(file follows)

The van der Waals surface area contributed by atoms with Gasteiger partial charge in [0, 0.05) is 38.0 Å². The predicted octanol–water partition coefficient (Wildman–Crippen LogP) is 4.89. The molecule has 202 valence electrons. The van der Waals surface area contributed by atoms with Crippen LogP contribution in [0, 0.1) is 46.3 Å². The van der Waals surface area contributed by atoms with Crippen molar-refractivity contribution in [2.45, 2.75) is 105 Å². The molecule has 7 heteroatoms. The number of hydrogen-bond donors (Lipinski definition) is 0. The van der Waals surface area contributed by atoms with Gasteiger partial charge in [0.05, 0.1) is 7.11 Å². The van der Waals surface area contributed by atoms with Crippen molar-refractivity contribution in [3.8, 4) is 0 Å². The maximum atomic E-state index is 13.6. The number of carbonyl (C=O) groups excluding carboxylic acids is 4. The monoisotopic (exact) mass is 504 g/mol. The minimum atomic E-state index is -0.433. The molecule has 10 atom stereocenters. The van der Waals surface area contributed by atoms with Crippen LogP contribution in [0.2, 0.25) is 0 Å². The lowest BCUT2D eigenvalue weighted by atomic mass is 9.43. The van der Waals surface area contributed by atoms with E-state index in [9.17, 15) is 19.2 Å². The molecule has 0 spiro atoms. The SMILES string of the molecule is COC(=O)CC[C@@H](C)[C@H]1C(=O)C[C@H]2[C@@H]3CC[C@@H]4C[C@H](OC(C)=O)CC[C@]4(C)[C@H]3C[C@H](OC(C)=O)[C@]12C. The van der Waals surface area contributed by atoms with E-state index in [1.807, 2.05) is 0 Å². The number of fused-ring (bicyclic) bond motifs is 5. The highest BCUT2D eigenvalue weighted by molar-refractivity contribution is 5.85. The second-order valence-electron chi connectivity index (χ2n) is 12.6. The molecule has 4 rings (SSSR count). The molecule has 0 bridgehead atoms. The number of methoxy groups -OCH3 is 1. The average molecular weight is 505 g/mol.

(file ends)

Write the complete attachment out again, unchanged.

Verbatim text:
The van der Waals surface area contributed by atoms with Gasteiger partial charge in [0, 0.05) is 38.0 Å². The predicted octanol–water partition coefficient (Wildman–Crippen LogP) is 4.89. The molecule has 202 valence electrons. The van der Waals surface area contributed by atoms with Crippen LogP contribution in [0, 0.1) is 46.3 Å². The van der Waals surface area contributed by atoms with Crippen molar-refractivity contribution in [2.45, 2.75) is 105 Å². The molecule has 7 heteroatoms. The number of hydrogen-bond donors (Lipinski definition) is 0. The van der Waals surface area contributed by atoms with Gasteiger partial charge in [0.05, 0.1) is 7.11 Å². The van der Waals surface area contributed by atoms with Crippen molar-refractivity contribution in [3.8, 4) is 0 Å². The maximum atomic E-state index is 13.6. The number of carbonyl (C=O) groups excluding carboxylic acids is 4. The monoisotopic (exact) mass is 504 g/mol. The minimum atomic E-state index is -0.433. The molecule has 10 atom stereocenters. The van der Waals surface area contributed by atoms with Crippen LogP contribution in [0.2, 0.25) is 0 Å². The lowest BCUT2D eigenvalue weighted by atomic mass is 9.43. The van der Waals surface area contributed by atoms with E-state index in [9.17, 15) is 19.2 Å². The molecule has 0 spiro atoms. The SMILES string of the molecule is COC(=O)CC[C@@H](C)[C@H]1C(=O)C[C@H]2[C@@H]3CC[C@@H]4C[C@H](OC(C)=O)CC[C@]4(C)[C@H]3C[C@H](OC(C)=O)[C@]12C. The van der Waals surface area contributed by atoms with E-state index in [1.807, 2.05) is 0 Å². The number of fused-ring (bicyclic) bond motifs is 5. The highest BCUT2D eigenvalue weighted by molar-refractivity contribution is 5.85. The second-order valence-electron chi connectivity index (χ2n) is 12.6. The molecule has 4 rings (SSSR count). The molecule has 0 bridgehead atoms. The number of methoxy groups -OCH3 is 1. The average molecular weight is 505 g/mol.